In the article, it features a photograph by Chris Anderson that features a bedroom looking out the window onto an urban setting. I was drawn to this photograph because it creates such a dynamic environment with such little information. There are small hints such as the partially clothed woman, the clothes on the floor, the worn chipping paint off the windows. Every tiny aspect of this photograph has so much character that the viewer is engulfed in this person’s world. I read that he is an international photographer that did his early work in conflict zones. I can only assume that during his time there, he struggled to capture the atmosphere and the environment while limiting himself to four sides of an image. They must try to capture as much as they can with so little and it’s apparent that he’s very good at what he does.

Graham Collins
I want to talk about abstract art. I’m aware what abstract means and what it is but it’s something that I haven’t been able to fully grasp. There are obvious different degrees of asbstractivity(?) and the shallower ones, I can understand but there are some pieces that delve so deep. I am sitting here looking at this piece and I want to understand where the artist came from. I see a horizon, maybe a mountain line. Unfortunately, the article doesn’t give a description of the artists intent because I would love to know the reason why he chose the materials that he did and what he wanted to depict.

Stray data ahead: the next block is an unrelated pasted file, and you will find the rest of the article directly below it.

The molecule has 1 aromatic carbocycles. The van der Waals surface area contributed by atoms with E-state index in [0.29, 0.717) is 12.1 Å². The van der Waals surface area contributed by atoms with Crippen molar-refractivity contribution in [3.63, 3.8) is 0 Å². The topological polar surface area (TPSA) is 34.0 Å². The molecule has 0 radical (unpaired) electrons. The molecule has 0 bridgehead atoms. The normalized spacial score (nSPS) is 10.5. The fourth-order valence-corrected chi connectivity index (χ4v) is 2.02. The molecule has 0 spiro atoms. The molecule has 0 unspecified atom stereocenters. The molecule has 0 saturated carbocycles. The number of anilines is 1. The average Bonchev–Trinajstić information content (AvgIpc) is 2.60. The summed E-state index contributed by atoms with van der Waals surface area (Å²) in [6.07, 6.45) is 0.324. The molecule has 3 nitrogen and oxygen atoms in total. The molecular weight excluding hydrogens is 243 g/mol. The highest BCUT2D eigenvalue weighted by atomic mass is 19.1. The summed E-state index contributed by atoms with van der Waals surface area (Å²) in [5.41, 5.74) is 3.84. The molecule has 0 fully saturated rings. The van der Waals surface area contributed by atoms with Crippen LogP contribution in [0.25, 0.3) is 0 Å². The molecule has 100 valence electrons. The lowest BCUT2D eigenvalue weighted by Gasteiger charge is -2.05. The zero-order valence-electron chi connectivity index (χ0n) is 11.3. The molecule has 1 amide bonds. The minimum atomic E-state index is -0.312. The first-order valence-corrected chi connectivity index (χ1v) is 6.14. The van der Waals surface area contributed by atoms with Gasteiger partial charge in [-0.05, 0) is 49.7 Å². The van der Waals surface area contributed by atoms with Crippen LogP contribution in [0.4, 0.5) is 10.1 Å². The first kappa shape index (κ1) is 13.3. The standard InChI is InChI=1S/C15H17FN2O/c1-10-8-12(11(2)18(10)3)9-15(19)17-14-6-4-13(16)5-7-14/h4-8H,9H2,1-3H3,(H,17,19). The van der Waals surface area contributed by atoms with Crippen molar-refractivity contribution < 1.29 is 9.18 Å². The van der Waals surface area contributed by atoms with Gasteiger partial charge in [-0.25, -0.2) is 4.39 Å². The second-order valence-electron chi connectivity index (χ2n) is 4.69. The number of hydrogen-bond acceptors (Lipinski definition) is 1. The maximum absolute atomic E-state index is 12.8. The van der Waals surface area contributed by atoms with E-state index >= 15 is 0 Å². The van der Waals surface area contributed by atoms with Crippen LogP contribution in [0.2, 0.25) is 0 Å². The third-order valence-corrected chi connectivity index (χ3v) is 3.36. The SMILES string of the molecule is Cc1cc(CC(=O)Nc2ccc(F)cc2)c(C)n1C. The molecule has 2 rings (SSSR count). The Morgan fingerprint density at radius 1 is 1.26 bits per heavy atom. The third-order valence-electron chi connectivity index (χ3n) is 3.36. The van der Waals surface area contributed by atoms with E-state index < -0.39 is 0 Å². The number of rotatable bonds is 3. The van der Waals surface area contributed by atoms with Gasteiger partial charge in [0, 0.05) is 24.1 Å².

Shepherd Fairey
I used to be in love with his work but I don’t know how to feel about him as “Street art” came to mainstream. I think we can accredit Shepherd Fairey with the popularity of street art today. But street art is not what it used to be. I have read articles arguing for and against if Shepherd Fairey “sold out” his brand and I don’t blame him for jumping at an opportunity to make money because I don’t believe that he owes the art community anything. I don’t believe his brand is what it used to be but I respect the work he produces. There are some arguments that he copied his style from communist Russian propaganda but as they say..

pablo-picasso-banksy-quote

Mid-Semester Quiz

1. A camera is tool to create photos. It’s consists of a lens that serves as a mechanical eye. It uses light to create images digitally or analog.